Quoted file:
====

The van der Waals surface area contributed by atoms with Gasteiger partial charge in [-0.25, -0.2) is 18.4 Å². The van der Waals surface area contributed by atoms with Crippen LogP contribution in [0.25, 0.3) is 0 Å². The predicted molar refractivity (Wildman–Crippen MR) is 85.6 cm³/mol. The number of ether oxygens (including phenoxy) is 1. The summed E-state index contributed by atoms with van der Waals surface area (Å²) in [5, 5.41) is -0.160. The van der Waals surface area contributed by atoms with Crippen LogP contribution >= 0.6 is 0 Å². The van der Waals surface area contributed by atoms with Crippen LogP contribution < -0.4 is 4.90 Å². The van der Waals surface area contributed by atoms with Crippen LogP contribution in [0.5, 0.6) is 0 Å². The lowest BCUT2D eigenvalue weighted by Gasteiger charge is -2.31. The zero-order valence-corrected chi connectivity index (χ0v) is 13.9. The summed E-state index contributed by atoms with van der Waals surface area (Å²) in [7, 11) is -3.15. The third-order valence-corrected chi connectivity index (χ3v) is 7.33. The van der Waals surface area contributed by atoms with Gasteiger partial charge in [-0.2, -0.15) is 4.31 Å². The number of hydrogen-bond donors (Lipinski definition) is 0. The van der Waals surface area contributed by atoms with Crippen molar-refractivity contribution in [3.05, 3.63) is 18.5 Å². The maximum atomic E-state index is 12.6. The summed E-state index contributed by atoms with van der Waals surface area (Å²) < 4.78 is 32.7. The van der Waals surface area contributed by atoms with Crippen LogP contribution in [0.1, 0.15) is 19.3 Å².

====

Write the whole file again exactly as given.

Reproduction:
The van der Waals surface area contributed by atoms with Gasteiger partial charge in [-0.25, -0.2) is 18.4 Å². The van der Waals surface area contributed by atoms with Crippen LogP contribution in [0.25, 0.3) is 0 Å². The predicted molar refractivity (Wildman–Crippen MR) is 85.6 cm³/mol. The number of ether oxygens (including phenoxy) is 1. The summed E-state index contributed by atoms with van der Waals surface area (Å²) in [5, 5.41) is -0.160. The van der Waals surface area contributed by atoms with Crippen LogP contribution >= 0.6 is 0 Å². The van der Waals surface area contributed by atoms with Crippen LogP contribution < -0.4 is 4.90 Å². The van der Waals surface area contributed by atoms with Crippen LogP contribution in [0.5, 0.6) is 0 Å². The lowest BCUT2D eigenvalue weighted by Gasteiger charge is -2.31. The zero-order valence-corrected chi connectivity index (χ0v) is 13.9. The summed E-state index contributed by atoms with van der Waals surface area (Å²) in [7, 11) is -3.15. The third-order valence-corrected chi connectivity index (χ3v) is 7.33. The van der Waals surface area contributed by atoms with Gasteiger partial charge in [-0.2, -0.15) is 4.31 Å². The number of hydrogen-bond donors (Lipinski definition) is 0. The van der Waals surface area contributed by atoms with Crippen molar-refractivity contribution in [3.05, 3.63) is 18.5 Å². The maximum atomic E-state index is 12.6. The summed E-state index contributed by atoms with van der Waals surface area (Å²) < 4.78 is 32.7. The van der Waals surface area contributed by atoms with Crippen LogP contribution in [0.1, 0.15) is 19.3 Å².